3.  The Universe Vs. Alex Woods by Gavin Extence

4. A Constellation of Vital Phenomena by Anthony Marra

5. Two Boys Kissing by David Levithan

6. Big Girl Panties by Stephanie Evanovich

7.  Wedding Night by Sophie Kinsella

 

Anyone reading anything good?

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12/12/12 or My 12 Favorite books of 2012

Today is 12/12/12. It’s also the start of 12 days of books on Twitter ( #libfavs2012 #12daysofbooks). It seems like everyone has an end-of-the-year-list (librarians love lists). I’m going to cheat a little and give you the whole damn list at once in the event you still need a holiday or hostess gift or are in desperate need for something new to read in order to avoid your in-laws (not that I would ever avoid my in-laws).

Ring those Jingle Bells because here are my twelve favorites of 2012:

Favorite Picture Book: 

cfnCharley’s First Night by Amy Hest, illustrated by Helen Oxenbury. A gorgeous and heart-warming take on a puppy’s first night at home.

PB Runner-up: 

IbI’m Bored by Michael Ian Black, Illustrated by Debbie Ridpath Ohi. It’s girl vs. potato over who is the most interesting in this hysterical romp thwarting boredom.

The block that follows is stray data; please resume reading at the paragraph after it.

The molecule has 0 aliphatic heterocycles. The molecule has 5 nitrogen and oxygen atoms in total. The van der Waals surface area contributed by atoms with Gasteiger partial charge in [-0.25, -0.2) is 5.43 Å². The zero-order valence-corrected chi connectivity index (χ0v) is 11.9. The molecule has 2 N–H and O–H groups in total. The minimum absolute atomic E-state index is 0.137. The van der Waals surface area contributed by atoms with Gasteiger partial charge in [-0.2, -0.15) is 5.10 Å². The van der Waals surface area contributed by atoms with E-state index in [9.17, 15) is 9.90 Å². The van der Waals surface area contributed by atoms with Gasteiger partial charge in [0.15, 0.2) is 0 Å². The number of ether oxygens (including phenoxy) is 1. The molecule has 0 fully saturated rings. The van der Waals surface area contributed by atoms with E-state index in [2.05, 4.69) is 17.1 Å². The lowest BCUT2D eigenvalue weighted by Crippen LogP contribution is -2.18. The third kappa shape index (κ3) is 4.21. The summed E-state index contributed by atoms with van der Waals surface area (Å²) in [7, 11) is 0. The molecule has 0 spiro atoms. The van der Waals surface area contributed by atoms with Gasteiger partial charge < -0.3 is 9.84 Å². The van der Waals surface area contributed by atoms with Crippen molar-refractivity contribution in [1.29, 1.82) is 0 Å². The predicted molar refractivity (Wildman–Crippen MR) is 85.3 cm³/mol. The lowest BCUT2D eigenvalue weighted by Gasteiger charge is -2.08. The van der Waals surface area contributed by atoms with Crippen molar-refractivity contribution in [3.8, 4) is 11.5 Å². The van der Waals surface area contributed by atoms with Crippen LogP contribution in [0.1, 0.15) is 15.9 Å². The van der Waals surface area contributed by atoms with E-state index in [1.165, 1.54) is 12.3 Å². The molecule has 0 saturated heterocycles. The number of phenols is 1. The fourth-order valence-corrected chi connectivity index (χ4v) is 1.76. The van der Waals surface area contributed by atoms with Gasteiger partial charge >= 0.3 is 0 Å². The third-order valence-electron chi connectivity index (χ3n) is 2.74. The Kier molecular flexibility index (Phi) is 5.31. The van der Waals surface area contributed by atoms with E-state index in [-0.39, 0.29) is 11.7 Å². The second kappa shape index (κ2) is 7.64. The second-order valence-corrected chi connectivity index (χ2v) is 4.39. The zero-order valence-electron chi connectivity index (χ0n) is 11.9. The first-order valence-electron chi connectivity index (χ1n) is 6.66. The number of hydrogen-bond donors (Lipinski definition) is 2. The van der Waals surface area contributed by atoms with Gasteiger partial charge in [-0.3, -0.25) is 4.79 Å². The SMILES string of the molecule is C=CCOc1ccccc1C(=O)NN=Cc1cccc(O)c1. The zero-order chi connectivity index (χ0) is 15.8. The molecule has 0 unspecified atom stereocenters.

Favorite Middle Grade Book:

ls Liar & Spy by Rebecca Stead. Seventh grade Georges is befriended by Safer, a twelve-year-old loner and spy who is tracking Mr. X, one of their neighbors.

MG Runner-up: 

syahSee You at Harry’s by Jo Knowles. Fern’s family struggles to stay together when a tragedy threatens to tear them apart.

Favorite YA Book: 

rbThe Raven Boys by Maggie Stiefvater. For as long as she can remember, Blue has been warned that she will cause her true love to die. She never thought this would be a problem. But now, as her life becomes caught up in the strange and sinister world of the Raven Boys, she’s not so sure anymore. This is the first book in the series.

YA Runner-up: